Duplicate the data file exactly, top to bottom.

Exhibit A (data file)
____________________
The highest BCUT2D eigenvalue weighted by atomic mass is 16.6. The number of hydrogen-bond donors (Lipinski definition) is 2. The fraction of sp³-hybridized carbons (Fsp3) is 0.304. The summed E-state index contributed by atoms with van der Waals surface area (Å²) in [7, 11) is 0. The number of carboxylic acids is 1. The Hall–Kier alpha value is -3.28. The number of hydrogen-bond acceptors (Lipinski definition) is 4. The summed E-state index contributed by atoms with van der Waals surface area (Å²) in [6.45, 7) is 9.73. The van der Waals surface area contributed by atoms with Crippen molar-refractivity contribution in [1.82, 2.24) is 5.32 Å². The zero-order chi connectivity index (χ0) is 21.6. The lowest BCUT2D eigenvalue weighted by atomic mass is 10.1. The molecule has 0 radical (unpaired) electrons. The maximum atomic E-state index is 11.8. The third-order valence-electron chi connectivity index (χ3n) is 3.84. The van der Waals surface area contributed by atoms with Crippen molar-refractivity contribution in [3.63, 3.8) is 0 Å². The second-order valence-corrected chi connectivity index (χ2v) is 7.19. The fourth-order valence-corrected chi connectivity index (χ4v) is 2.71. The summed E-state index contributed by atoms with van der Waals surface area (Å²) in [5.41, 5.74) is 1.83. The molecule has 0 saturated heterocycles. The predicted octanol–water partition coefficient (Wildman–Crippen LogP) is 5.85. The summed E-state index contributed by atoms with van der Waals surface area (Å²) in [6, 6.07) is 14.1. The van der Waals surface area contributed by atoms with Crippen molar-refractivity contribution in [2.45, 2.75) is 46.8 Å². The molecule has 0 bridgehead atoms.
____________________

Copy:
The highest BCUT2D eigenvalue weighted by atomic mass is 16.6. The number of hydrogen-bond donors (Lipinski definition) is 2. The fraction of sp³-hybridized carbons (Fsp3) is 0.304. The summed E-state index contributed by atoms with van der Waals surface area (Å²) in [7, 11) is 0. The number of carboxylic acids is 1. The Hall–Kier alpha value is -3.28. The number of hydrogen-bond acceptors (Lipinski definition) is 4. The summed E-state index contributed by atoms with van der Waals surface area (Å²) in [6.45, 7) is 9.73. The van der Waals surface area contributed by atoms with Crippen molar-refractivity contribution in [1.82, 2.24) is 5.32 Å². The zero-order chi connectivity index (χ0) is 21.6. The lowest BCUT2D eigenvalue weighted by atomic mass is 10.1. The molecule has 0 radical (unpaired) electrons. The maximum atomic E-state index is 11.8. The third-order valence-electron chi connectivity index (χ3n) is 3.84. The van der Waals surface area contributed by atoms with Crippen molar-refractivity contribution in [3.63, 3.8) is 0 Å². The second-order valence-corrected chi connectivity index (χ2v) is 7.19. The fourth-order valence-corrected chi connectivity index (χ4v) is 2.71. The summed E-state index contributed by atoms with van der Waals surface area (Å²) in [5.41, 5.74) is 1.83. The molecule has 0 saturated heterocycles. The predicted octanol–water partition coefficient (Wildman–Crippen LogP) is 5.85. The summed E-state index contributed by atoms with van der Waals surface area (Å²) in [6, 6.07) is 14.1. The van der Waals surface area contributed by atoms with Crippen molar-refractivity contribution in [2.45, 2.75) is 46.8 Å². The molecule has 0 bridgehead atoms.